Because my mother never remarried after her 1959 divorce, I have a lifetime of stories to tell about how she comported herself as a single woman at my most important life events. Elementary school and high school graduations are long since forgotten. College commencement was more memorable. It was the first time in 15 years that my parents broke bread together. Dad’s third wife (the one after my mother), ever the good-will ambassador, politely positioned herself between them as a buffer. It went well.
My wedding day was another story.
My parents walked me part way down the aisle together, and continued on without me. Dad reached for Pearl’s arm, like the gentleman he was, but she flicked him away. This gesture is imprinted not only in my mind, but it’s recorded for posterity on our wedding video. That was Pearl. There never will be anyone quite like her ever again.
This is the time of year when divorced people reflect on how it will be for their children at graduation. Will the mother and father be able to sit together and enjoy the moment as a re-united family or will it be tense as it was when they lived under the same roof?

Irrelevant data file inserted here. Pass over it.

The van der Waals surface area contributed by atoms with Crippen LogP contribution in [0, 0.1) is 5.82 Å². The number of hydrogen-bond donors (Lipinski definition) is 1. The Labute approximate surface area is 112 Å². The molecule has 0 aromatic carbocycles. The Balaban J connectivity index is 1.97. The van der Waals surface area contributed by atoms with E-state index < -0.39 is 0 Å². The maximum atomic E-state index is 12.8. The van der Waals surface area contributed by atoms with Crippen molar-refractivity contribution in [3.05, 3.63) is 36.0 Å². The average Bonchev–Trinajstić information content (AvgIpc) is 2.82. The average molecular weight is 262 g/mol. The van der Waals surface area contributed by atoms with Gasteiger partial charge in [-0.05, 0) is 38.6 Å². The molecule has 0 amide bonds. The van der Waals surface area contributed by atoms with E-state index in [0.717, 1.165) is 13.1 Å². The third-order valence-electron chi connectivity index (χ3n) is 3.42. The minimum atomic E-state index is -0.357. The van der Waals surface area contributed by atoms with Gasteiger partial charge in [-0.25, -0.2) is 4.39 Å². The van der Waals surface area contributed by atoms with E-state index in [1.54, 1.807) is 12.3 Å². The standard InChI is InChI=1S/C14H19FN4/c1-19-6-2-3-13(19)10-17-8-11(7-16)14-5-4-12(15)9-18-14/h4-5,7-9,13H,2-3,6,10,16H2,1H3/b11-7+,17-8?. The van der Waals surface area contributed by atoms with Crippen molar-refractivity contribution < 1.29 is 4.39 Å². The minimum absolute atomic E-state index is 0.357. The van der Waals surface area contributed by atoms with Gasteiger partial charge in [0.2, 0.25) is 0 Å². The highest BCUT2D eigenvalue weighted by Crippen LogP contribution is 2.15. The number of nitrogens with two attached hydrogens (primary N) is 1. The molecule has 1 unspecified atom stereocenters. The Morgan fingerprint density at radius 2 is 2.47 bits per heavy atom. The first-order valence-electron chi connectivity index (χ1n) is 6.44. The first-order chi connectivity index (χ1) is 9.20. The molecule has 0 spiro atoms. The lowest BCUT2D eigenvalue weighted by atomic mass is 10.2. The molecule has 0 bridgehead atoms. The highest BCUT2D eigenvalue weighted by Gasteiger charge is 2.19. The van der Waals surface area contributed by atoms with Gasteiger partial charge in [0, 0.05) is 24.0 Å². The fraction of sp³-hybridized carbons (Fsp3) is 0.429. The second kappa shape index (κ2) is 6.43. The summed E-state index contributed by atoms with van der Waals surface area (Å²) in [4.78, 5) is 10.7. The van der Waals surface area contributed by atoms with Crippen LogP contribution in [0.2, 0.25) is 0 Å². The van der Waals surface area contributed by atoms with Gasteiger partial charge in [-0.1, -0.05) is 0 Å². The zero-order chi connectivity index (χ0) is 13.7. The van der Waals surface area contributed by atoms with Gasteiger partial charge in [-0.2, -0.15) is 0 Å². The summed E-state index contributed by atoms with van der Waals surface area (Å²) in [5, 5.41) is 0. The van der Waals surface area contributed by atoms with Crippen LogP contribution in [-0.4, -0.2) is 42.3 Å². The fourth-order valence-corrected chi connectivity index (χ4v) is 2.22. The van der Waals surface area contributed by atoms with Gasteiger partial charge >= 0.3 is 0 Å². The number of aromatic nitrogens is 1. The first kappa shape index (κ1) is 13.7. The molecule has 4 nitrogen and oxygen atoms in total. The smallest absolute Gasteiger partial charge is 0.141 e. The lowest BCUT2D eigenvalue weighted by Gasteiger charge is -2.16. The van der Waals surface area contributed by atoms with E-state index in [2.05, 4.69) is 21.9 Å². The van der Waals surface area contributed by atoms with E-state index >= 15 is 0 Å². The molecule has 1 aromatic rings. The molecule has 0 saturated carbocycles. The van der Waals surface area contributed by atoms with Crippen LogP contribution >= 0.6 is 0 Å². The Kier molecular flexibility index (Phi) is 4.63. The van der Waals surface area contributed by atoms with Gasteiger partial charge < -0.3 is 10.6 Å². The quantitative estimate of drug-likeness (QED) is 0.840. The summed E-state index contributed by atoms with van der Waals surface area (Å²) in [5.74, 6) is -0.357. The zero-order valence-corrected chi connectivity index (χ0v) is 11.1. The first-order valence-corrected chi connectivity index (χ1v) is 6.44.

Weddings can be even more trying as you think of who to invite, make a seating plan, and coordinate who pays for what. Then there’s the ceremony itself fraught with emotion. Will your child’s marriage be happier than yours?
To tell the truth, none of this harmed my psyche. The most important seeds are planted in the early days and months of a child’s life. If love is in the air, that’s what counts. In the end, kids are better off with parents loving them separately than with parents who can’t get along together.
Congratulations to all the graduates and brides and grooms! May your days be filled with happiness!
P.S. If your wedding attire should call for tuxedos as opposed to our morning suit (pictured here), this is an interesting article on cummerbund etiquette.